If you think food allergies are getting more and more prevalent in the United States, you're probably right.
Surveys have shown a stark increase in allergy-related incidents in recent years. Experts estimate that up to 20 million people in the United States are affected by food allergies, some of which can manifest in very severe ways.
Between 4 and 6 percent of children and 4 percent of adults are afflicted. The prevalence has led to lawsuits over restaurants' liabilities in food-allergy incidents and studies on the psychological toll allergies can take on patients.
But with its newest drug, biotechnology company Aimmune Therapeutics is trying to buck the trend.
"What we’re doing is taking a technique that’s been around for a while called oral immunotherapy and we’re making it widely available," Stephen Dilly, the company's founding executive chairman and former CEO, told CNBC.
"The idea is that you give people the very protein that they’re allergic to starting in incredibly small quantities they won’t react to, and over time, you give them a little bit more and a little bit more until they can tolerate much more protein," he told "Mad Money" host Jim Cramer in a June 20 interview.
The company's mission is to get patients afflicted by the most common food allergies — in Aimmune's case, peanut, milk and egg — to the point where they can tolerate small amounts of the foods if they accidentally eat them.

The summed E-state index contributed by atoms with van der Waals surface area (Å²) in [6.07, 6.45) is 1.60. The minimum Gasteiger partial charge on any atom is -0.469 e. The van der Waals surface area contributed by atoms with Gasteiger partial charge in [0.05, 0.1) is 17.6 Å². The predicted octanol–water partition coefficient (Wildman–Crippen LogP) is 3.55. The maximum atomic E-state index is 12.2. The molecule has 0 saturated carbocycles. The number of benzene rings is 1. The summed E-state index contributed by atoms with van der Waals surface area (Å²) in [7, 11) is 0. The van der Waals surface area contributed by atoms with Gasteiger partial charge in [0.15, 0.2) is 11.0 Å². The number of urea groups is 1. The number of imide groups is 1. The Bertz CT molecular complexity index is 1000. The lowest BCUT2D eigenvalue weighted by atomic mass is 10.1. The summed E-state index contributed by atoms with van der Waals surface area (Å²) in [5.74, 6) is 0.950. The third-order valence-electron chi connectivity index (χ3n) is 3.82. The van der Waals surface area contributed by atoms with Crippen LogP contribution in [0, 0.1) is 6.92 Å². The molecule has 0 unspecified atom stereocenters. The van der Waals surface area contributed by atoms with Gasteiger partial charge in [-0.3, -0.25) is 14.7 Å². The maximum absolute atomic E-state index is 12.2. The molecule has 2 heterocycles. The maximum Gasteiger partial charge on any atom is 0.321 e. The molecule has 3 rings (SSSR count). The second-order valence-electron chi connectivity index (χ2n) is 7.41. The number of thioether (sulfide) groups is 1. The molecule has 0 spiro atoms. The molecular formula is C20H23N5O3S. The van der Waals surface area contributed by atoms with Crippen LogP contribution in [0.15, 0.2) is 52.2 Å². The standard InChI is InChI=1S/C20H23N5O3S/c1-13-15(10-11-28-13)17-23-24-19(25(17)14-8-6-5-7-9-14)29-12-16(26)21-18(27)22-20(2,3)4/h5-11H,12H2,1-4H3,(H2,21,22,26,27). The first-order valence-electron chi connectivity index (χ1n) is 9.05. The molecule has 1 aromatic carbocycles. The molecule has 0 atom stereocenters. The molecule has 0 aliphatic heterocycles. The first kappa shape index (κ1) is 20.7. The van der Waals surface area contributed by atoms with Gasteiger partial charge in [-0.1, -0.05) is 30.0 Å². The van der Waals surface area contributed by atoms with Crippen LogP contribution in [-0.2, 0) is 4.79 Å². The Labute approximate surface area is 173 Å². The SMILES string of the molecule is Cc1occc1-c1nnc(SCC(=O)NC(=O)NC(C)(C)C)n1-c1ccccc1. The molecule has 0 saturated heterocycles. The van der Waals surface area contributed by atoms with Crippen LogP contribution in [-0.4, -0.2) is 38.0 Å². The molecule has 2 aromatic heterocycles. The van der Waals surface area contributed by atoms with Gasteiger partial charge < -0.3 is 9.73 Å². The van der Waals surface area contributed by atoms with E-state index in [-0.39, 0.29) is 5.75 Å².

Its latest treatment runs counter to what U.S. government agencies recommend when it comes to managing food allergies. Most, including the Food and Drug Administration, recommend "strict avoidance of food allergens" as the best prevention method.
In 2016, however, the U.S. Department of Health and Human Services released the results of a clinical trial that tested a similar treatment. While the release said additional studies were needed, the treatment, which came in the form of a patch, used small amounts of allergen protein to raise patients' tolerance.
Aimmune's leading drug for peanut allergies is currently in Phase 3 of clinical trials. If it proceeds to Phase 4, it will be released to a pool of several thousand volunteer patients.
Dilly also told Cramer the reasons behind the recent uptick in food allergies remain unclear among industry experts.
"There are several really good ideas," he said. "One of them is that we’re all too clean these days — the hygiene hypothesis. Another one is the use of antibiotics early in life. Another one is that the whole idea about dietary restriction [...] used to be that the surgeon general would tell you to avoid peanuts in the first year of life. That’s turned totally on its head, and now early exposure is the goal. So it all says, 'We don’t know.'"
While it waits for its newest drug to clear Phase 3, Aimmune is partnering with consumer food companies, including Nestle's Health Science arm, to both expose lesser-known food allergies and work on introducing more common and nutritious allergens such as milk and egg back into patients' diets.
Dilly, who is staying on as a strategic advisor at Aimmune until the end of 2018, was succeeded by Jayson Dallas, M.D., a biotech and pharmaceutical industry veteran.
Shares of Aimmune climbed intraday on Thursday, gaining roughly 3 percent by market close.